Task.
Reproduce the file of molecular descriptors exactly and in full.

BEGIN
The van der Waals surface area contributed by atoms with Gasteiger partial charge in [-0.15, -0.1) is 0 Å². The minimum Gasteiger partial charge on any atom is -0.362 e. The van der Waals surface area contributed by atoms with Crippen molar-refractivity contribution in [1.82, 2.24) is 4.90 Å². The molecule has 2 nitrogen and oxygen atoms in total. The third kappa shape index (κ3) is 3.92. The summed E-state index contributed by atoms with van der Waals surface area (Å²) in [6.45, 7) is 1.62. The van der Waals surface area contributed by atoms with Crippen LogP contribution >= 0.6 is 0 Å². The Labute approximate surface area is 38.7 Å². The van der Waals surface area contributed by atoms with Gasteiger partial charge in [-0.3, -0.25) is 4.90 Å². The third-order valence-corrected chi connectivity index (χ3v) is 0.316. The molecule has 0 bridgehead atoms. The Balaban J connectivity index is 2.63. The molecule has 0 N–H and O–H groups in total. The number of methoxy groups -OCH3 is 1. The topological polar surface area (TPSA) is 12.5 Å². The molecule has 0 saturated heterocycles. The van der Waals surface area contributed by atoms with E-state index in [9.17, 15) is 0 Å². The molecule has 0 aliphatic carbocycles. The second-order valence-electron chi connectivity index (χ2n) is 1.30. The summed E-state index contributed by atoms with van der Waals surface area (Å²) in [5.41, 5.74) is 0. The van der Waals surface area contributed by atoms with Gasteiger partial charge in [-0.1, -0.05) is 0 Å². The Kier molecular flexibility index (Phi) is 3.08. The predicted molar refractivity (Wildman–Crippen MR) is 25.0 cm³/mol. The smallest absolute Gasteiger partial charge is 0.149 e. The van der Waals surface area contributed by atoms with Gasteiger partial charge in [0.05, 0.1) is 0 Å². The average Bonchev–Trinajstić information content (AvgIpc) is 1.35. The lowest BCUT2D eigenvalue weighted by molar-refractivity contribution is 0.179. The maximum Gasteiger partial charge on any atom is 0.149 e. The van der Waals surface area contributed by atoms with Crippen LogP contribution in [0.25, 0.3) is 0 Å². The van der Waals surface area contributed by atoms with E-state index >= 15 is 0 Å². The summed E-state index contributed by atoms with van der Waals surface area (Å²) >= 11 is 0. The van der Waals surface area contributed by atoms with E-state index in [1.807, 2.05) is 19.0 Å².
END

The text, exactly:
The van der Waals surface area contributed by atoms with Gasteiger partial charge in [-0.15, -0.1) is 0 Å². The minimum Gasteiger partial charge on any atom is -0.362 e. The van der Waals surface area contributed by atoms with Crippen molar-refractivity contribution in [1.82, 2.24) is 4.90 Å². The molecule has 2 nitrogen and oxygen atoms in total. The third kappa shape index (κ3) is 3.92. The summed E-state index contributed by atoms with van der Waals surface area (Å²) in [6.45, 7) is 1.62. The van der Waals surface area contributed by atoms with Crippen LogP contribution >= 0.6 is 0 Å². The Labute approximate surface area is 38.7 Å². The van der Waals surface area contributed by atoms with Gasteiger partial charge in [-0.3, -0.25) is 4.90 Å². The third-order valence-corrected chi connectivity index (χ3v) is 0.316. The molecule has 0 bridgehead atoms. The Balaban J connectivity index is 2.63. The molecule has 0 N–H and O–H groups in total. The number of methoxy groups -OCH3 is 1. The topological polar surface area (TPSA) is 12.5 Å². The molecule has 0 saturated heterocycles. The van der Waals surface area contributed by atoms with E-state index in [9.17, 15) is 0 Å². The molecule has 0 aliphatic carbocycles. The second-order valence-electron chi connectivity index (χ2n) is 1.30. The summed E-state index contributed by atoms with van der Waals surface area (Å²) in [5.41, 5.74) is 0. The van der Waals surface area contributed by atoms with Gasteiger partial charge in [-0.1, -0.05) is 0 Å². The Kier molecular flexibility index (Phi) is 3.08. The predicted molar refractivity (Wildman–Crippen MR) is 25.0 cm³/mol. The smallest absolute Gasteiger partial charge is 0.149 e. The van der Waals surface area contributed by atoms with Gasteiger partial charge in [0.05, 0.1) is 0 Å². The average Bonchev–Trinajstić information content (AvgIpc) is 1.35. The lowest BCUT2D eigenvalue weighted by molar-refractivity contribution is 0.179. The maximum Gasteiger partial charge on any atom is 0.149 e. The van der Waals surface area contributed by atoms with Crippen LogP contribution in [0.25, 0.3) is 0 Å². The van der Waals surface area contributed by atoms with E-state index >= 15 is 0 Å². The summed E-state index contributed by atoms with van der Waals surface area (Å²) >= 11 is 0. The van der Waals surface area contributed by atoms with E-state index in [1.807, 2.05) is 19.0 Å².